And in 2004 the USDA rejected Minnesota's plan to ban junk food, including soda and candy, from food stamp purchases, saying it would violate the Food Stamp Act's definition of what is food and could create "confusion and embarrassment" at the register.:rolleyes::rolleyes:Good. Maybe they'll be so embarassed they'll shop responsibly or -gasp- get a job and spend their OWN money on junk food!

The food stamp system, which was launched in the 1960s, serves some 40 million Americans a month and does not currently restrict any other foods based on nutrition. Recipients can essentially buy any food for the household, although there are some limits on hot or prepared foods.

Food stamps also cannot be used to buy alcohol, cigarettes or items such as pet food, vitamins or household goods.

The city and state proposal would be temporary, so officials could study its effects over two years. It would apply only to food stamp recipients in New York City -- 1.7 million of the city's more than 8 million residents -- and would not affect the amount of assistance they receive.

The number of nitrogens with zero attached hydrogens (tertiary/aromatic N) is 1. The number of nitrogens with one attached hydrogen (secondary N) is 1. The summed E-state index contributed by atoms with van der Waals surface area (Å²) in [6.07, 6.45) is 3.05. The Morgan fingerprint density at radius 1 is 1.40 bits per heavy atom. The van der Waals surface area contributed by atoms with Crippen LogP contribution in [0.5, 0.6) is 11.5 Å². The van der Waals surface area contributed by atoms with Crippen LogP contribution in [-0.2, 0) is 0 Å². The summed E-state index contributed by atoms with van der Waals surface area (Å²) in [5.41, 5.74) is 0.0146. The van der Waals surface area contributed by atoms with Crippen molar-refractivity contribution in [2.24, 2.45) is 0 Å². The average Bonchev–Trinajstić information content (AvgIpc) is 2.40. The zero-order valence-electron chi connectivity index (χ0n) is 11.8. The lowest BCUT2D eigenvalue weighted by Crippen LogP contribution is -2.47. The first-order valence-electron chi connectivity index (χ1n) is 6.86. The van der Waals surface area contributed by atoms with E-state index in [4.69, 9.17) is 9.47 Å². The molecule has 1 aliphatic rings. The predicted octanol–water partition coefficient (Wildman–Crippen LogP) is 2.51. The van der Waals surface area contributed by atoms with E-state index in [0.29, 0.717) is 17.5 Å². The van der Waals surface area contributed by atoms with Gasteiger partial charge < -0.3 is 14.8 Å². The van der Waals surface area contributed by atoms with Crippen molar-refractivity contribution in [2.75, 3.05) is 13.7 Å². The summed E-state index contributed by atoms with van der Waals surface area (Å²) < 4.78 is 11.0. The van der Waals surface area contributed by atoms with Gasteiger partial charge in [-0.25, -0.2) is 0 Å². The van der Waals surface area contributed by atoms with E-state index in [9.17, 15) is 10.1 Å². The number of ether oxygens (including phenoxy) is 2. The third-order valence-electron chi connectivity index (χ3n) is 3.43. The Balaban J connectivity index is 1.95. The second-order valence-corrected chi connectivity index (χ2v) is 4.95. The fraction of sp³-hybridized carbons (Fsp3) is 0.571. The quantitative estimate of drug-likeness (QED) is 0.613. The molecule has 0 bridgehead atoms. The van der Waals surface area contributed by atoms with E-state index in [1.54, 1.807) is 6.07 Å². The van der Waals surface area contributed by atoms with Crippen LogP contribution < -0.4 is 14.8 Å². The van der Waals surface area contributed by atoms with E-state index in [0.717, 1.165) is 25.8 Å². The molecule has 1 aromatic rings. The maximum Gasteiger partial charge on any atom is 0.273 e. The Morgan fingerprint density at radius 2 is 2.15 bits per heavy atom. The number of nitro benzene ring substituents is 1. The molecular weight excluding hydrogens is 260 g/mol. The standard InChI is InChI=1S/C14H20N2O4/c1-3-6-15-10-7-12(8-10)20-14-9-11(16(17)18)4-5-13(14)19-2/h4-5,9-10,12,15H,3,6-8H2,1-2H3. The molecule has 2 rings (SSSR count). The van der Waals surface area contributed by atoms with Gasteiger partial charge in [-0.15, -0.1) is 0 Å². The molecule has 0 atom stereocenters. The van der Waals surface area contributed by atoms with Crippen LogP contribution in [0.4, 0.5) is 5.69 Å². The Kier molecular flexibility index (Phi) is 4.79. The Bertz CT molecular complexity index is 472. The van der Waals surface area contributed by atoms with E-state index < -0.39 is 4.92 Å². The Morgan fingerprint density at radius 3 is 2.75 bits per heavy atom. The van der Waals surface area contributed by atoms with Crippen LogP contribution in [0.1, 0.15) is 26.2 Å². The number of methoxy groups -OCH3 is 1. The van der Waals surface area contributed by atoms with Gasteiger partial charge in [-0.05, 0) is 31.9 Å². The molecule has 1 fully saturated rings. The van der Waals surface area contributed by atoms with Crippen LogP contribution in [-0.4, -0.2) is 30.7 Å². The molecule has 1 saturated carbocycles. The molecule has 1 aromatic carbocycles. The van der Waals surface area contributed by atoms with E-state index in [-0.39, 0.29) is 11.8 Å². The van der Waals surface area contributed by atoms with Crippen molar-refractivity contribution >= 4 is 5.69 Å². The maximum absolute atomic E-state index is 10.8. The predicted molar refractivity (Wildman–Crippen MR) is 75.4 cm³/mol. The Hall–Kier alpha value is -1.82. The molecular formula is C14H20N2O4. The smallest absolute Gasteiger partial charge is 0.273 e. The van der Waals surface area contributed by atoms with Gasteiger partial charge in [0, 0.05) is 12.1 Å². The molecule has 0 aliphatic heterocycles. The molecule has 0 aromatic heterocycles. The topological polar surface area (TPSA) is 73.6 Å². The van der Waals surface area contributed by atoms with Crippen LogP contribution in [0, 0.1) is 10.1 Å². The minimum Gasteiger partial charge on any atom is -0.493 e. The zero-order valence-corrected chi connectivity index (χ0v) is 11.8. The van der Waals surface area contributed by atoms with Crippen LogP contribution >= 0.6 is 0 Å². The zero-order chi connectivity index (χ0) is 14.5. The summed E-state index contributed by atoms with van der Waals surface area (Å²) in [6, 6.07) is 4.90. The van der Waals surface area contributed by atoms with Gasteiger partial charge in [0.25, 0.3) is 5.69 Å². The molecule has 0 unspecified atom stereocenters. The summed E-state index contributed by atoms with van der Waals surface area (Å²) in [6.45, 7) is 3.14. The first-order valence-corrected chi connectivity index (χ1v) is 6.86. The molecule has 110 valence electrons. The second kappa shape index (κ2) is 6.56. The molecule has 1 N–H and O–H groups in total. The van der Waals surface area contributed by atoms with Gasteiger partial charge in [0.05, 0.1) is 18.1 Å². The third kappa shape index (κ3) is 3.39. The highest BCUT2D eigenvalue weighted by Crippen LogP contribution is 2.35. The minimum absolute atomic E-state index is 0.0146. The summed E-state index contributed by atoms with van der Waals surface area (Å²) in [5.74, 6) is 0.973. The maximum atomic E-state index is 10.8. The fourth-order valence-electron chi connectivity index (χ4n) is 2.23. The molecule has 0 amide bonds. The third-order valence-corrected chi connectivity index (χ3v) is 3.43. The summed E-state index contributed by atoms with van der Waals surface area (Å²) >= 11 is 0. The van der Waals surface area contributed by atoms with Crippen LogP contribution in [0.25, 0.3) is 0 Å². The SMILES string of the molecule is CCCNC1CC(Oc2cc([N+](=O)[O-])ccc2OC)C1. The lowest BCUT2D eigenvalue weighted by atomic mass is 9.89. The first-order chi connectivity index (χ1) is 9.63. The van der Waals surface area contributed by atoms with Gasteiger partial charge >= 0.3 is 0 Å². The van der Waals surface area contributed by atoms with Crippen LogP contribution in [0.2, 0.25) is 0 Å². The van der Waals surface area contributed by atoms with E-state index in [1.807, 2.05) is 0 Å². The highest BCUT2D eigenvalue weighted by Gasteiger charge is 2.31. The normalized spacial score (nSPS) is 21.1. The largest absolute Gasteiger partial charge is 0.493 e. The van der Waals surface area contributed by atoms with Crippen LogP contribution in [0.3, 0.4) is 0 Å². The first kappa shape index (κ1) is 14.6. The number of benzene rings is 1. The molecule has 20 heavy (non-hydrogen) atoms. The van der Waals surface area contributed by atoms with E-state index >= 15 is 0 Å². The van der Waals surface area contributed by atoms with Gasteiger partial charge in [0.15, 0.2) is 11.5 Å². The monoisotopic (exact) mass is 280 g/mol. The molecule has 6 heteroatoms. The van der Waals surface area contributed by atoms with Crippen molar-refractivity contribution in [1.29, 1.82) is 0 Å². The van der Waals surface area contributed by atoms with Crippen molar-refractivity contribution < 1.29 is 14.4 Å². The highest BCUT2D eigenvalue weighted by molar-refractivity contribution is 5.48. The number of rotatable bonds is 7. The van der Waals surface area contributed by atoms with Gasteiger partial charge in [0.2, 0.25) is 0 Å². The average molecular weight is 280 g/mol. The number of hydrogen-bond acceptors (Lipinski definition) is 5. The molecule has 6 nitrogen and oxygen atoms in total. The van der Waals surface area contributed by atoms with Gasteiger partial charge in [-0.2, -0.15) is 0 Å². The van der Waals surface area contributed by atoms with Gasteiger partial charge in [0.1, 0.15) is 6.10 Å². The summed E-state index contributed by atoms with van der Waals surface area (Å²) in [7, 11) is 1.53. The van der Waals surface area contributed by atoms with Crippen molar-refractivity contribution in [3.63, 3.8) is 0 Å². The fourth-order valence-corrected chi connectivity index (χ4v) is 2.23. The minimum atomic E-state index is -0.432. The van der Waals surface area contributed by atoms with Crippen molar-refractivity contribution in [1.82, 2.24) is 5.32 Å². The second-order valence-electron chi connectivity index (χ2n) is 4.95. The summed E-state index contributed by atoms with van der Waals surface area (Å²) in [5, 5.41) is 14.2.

"This initiative will give New York families more money to spend on foods and drinks that provide real nourishment," said a statement from Bloomberg, who also has outlawed trans-fats in restaurant food and has forced chain restaurants to post calorie counts on menus.

In fiscal year 2009, New Yorkers received $2.7 billion in food stamp benefits 2.7 billion in NY alone?? Something needs to be done about this...and spent $75 million to $135 million of that on sugary drinks, the city said.Huge waste of tax dollars! Those drinks are not necessary for survival!